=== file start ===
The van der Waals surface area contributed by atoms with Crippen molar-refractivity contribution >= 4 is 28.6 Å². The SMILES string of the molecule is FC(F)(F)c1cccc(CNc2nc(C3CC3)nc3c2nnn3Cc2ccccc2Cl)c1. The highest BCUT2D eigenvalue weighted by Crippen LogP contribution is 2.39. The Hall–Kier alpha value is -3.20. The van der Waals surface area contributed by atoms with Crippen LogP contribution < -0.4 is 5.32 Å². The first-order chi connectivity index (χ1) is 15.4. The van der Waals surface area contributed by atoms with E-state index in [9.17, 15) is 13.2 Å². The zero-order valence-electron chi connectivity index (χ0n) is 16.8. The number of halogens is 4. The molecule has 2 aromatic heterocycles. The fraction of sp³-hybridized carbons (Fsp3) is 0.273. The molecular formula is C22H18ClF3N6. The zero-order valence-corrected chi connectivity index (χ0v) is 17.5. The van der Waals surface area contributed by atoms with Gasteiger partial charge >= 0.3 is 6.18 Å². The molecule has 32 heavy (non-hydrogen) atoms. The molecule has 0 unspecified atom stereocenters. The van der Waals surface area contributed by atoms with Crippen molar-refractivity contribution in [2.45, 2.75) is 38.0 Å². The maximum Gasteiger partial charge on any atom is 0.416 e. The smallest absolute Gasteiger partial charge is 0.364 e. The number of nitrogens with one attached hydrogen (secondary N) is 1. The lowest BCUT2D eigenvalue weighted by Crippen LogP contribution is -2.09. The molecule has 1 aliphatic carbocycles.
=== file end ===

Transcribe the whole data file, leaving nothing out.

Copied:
The van der Waals surface area contributed by atoms with Crippen molar-refractivity contribution >= 4 is 28.6 Å². The SMILES string of the molecule is FC(F)(F)c1cccc(CNc2nc(C3CC3)nc3c2nnn3Cc2ccccc2Cl)c1. The highest BCUT2D eigenvalue weighted by Crippen LogP contribution is 2.39. The Hall–Kier alpha value is -3.20. The van der Waals surface area contributed by atoms with Crippen LogP contribution < -0.4 is 5.32 Å². The first-order chi connectivity index (χ1) is 15.4. The van der Waals surface area contributed by atoms with E-state index in [9.17, 15) is 13.2 Å². The zero-order valence-electron chi connectivity index (χ0n) is 16.8. The number of halogens is 4. The molecule has 2 aromatic heterocycles. The fraction of sp³-hybridized carbons (Fsp3) is 0.273. The molecular formula is C22H18ClF3N6. The zero-order valence-corrected chi connectivity index (χ0v) is 17.5. The van der Waals surface area contributed by atoms with Gasteiger partial charge >= 0.3 is 6.18 Å². The molecule has 32 heavy (non-hydrogen) atoms. The molecule has 0 unspecified atom stereocenters. The van der Waals surface area contributed by atoms with Crippen molar-refractivity contribution in [2.45, 2.75) is 38.0 Å². The maximum Gasteiger partial charge on any atom is 0.416 e. The smallest absolute Gasteiger partial charge is 0.364 e. The number of nitrogens with one attached hydrogen (secondary N) is 1. The lowest BCUT2D eigenvalue weighted by Crippen LogP contribution is -2.09. The molecule has 1 aliphatic carbocycles.